The Travis County Exposition Center sits on over 200 acres and recently underwent $6 million in renovations. Included in this vast acreage are more than 1,000 RV slots for those pampered bikers who would rather enjoy the comforts of an AC and soft bed in lieu of 80-degree nights in a tent with a sleeping bag. And despite the quantity available, those RV spots go rather quickly, selling out each year in just a few days. Early check-in for RV campers begins on Wednesday when the entrance to the ROT rally becomes a long line of aluminum-skinned homes, Prevost buses and motorcycle trailers. Camps are quickly arranged, portable swimming pools filled (water supplied courtesy of the rally) and neighbors meet neighbors. Many of these “campers” reserve the same RV location each year, maintaining an annual subdivision-type friendship. Ample primitive camping is provided free with admission with water bibs scattered throughout the grassy tent camping section and free cold-water showers available in the old horse stalls at the covered Vendor Mall. And although I’m a common customer in these communal showers, anyone roughing it should at some point during the event indulge and partake of the on-site trailer by Rubber Duckie that provides a hot shower for a nominal fee—make ya feel like a new biker. Unfortunately local regulations do not allow campfires or open-ground fires of any type. But with the plague of wildfires that are scorching the state, this is a sane stipulation.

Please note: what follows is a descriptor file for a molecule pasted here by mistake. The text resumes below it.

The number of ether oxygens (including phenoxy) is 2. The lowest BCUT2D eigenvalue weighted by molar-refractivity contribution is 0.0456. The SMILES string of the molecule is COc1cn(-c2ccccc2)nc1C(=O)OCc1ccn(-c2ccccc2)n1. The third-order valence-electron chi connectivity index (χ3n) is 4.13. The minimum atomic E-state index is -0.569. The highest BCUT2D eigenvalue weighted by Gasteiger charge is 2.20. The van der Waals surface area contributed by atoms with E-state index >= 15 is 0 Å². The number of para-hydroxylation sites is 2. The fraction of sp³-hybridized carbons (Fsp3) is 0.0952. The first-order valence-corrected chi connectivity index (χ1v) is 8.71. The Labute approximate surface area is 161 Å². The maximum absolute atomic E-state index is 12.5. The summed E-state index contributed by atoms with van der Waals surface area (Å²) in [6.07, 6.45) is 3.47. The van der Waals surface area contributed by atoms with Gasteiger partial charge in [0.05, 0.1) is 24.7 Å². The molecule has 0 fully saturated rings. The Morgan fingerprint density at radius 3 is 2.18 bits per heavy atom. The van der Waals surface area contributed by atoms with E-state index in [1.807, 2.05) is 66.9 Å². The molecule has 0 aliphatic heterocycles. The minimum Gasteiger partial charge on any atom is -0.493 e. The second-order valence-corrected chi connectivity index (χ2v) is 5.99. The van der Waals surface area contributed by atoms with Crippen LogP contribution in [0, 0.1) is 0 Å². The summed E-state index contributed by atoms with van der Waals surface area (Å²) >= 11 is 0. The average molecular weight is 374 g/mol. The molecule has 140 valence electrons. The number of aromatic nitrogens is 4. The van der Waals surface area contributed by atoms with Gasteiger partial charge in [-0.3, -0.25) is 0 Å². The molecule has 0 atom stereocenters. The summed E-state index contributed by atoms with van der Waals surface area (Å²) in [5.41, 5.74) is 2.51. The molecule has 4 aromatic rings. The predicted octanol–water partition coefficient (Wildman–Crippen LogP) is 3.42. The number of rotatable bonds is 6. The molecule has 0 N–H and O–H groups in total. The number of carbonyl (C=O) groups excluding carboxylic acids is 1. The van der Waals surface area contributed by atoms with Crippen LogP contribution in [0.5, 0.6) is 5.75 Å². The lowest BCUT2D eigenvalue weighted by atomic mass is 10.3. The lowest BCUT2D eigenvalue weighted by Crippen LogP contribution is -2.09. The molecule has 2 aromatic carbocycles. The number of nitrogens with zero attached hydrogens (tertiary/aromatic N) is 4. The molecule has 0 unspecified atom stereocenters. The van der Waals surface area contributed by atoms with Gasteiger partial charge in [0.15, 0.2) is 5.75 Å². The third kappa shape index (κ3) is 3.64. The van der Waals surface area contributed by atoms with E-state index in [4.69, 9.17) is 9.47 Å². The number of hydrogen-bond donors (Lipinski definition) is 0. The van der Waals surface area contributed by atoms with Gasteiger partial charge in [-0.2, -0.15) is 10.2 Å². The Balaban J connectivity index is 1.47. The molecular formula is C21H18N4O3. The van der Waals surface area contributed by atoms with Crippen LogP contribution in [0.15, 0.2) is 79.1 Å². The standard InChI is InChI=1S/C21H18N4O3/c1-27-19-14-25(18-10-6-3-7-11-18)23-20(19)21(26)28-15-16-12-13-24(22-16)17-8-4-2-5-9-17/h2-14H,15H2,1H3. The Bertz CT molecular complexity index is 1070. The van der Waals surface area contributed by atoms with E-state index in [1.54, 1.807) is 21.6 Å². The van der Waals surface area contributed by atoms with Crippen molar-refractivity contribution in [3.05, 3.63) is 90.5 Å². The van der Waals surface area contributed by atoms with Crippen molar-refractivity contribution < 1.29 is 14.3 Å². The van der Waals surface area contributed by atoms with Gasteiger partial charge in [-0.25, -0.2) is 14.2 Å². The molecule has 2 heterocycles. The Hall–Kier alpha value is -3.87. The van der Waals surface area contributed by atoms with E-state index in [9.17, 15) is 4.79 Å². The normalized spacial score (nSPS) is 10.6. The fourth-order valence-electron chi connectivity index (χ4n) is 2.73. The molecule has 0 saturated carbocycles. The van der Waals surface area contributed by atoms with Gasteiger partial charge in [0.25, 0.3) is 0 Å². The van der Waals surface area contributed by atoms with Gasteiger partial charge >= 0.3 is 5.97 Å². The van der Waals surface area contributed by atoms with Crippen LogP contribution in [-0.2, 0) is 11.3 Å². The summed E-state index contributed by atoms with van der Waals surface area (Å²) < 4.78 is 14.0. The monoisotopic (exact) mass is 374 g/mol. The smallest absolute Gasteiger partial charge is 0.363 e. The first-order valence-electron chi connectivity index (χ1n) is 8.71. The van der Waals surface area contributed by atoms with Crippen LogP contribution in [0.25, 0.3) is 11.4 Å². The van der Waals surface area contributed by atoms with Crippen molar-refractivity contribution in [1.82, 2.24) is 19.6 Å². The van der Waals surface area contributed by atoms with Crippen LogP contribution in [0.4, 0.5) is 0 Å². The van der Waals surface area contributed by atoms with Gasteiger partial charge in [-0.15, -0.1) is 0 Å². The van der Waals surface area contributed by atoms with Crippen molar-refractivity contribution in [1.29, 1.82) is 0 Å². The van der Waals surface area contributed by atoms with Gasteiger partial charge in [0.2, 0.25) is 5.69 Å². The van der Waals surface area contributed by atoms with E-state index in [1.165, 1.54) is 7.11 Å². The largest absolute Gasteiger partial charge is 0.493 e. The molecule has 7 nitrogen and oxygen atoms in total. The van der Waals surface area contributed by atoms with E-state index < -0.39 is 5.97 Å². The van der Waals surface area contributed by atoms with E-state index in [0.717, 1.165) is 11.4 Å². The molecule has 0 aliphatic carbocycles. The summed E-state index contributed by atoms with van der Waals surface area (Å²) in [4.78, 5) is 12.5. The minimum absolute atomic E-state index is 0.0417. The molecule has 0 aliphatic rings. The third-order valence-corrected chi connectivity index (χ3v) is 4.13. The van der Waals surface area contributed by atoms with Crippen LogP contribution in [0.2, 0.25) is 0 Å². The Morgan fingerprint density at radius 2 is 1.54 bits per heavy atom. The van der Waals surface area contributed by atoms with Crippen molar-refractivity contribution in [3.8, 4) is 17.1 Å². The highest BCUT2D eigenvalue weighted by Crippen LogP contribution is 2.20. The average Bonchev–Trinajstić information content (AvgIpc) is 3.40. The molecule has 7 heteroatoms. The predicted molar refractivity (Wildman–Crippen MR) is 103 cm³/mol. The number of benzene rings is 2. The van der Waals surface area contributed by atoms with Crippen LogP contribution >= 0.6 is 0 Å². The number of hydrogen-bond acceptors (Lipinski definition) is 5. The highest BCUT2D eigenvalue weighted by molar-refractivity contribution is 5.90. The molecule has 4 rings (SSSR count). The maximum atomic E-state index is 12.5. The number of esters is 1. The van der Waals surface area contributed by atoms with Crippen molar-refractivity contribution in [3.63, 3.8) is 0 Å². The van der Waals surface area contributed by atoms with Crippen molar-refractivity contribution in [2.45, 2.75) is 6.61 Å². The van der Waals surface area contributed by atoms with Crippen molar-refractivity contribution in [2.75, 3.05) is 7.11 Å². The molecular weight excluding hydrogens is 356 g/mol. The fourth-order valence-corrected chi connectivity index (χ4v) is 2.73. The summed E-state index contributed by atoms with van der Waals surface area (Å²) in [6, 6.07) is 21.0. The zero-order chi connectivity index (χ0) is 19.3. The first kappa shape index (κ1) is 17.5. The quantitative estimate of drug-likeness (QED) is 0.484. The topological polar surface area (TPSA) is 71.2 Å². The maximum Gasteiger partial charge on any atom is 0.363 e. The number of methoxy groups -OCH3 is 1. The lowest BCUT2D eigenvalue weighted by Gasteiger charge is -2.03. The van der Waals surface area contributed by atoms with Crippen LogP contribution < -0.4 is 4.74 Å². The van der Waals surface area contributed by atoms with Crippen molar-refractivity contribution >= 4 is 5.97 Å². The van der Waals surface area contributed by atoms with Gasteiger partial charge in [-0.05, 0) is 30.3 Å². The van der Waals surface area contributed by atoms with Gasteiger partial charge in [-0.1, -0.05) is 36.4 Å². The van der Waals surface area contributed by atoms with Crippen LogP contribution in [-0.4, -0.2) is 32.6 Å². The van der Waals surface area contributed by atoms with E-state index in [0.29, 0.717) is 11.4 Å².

Thursday saw a continued influx of rally attendees, both on two, four and multi-wheeled vehicles. And while this is definitely the quietest day of ROT, there’s still plenty to do with live music from the Pat Travers Band and the Georgia Satellites who both performed at the outdoor amphitheater. All the vendor booths are up and running by this time along with the Wall of Death stunt show, the Vintage Bike Showcase and an air-conditioned arena featuring nine master builders along with a huge tattoo expo. And of course there’s always Austin proper, with businesses offering all types of enticements (my favorite was the Leather & Lace Topless Bike Wash at Sugar’s Uptown Cabaret.)
Everyone loves a parade